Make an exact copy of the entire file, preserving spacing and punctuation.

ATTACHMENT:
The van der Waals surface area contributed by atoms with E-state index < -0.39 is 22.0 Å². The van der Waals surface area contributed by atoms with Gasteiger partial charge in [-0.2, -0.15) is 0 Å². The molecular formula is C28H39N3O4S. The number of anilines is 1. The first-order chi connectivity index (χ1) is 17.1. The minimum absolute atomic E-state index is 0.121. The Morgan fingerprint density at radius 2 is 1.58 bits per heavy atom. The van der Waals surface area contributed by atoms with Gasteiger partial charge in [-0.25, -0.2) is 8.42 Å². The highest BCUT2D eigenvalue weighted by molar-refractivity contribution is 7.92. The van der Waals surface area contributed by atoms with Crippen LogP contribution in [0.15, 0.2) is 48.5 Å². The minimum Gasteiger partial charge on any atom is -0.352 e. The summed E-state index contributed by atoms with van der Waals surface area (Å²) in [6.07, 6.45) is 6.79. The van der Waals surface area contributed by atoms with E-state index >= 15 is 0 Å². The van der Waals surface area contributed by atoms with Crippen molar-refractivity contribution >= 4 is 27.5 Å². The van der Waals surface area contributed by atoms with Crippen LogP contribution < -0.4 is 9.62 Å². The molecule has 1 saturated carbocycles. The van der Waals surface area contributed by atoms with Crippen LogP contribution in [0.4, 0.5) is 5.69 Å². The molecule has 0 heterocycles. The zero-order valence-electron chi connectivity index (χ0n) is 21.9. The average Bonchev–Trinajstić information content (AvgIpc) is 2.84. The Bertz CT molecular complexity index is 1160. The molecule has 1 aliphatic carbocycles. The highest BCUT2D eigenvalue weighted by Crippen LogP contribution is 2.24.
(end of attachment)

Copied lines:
The van der Waals surface area contributed by atoms with E-state index < -0.39 is 22.0 Å². The van der Waals surface area contributed by atoms with Gasteiger partial charge in [-0.2, -0.15) is 0 Å². The molecular formula is C28H39N3O4S. The number of anilines is 1. The first-order chi connectivity index (χ1) is 17.1. The minimum absolute atomic E-state index is 0.121. The Morgan fingerprint density at radius 2 is 1.58 bits per heavy atom. The van der Waals surface area contributed by atoms with Gasteiger partial charge in [-0.25, -0.2) is 8.42 Å². The highest BCUT2D eigenvalue weighted by molar-refractivity contribution is 7.92. The van der Waals surface area contributed by atoms with Crippen LogP contribution in [0.15, 0.2) is 48.5 Å². The minimum Gasteiger partial charge on any atom is -0.352 e. The summed E-state index contributed by atoms with van der Waals surface area (Å²) in [6.07, 6.45) is 6.79. The van der Waals surface area contributed by atoms with E-state index >= 15 is 0 Å². The van der Waals surface area contributed by atoms with Crippen molar-refractivity contribution >= 4 is 27.5 Å². The van der Waals surface area contributed by atoms with Crippen LogP contribution < -0.4 is 9.62 Å². The molecule has 1 saturated carbocycles. The van der Waals surface area contributed by atoms with Crippen LogP contribution in [0.4, 0.5) is 5.69 Å². The molecule has 0 heterocycles. The zero-order valence-electron chi connectivity index (χ0n) is 21.9. The average Bonchev–Trinajstić information content (AvgIpc) is 2.84. The Bertz CT molecular complexity index is 1160. The molecule has 1 aliphatic carbocycles. The highest BCUT2D eigenvalue weighted by Crippen LogP contribution is 2.24.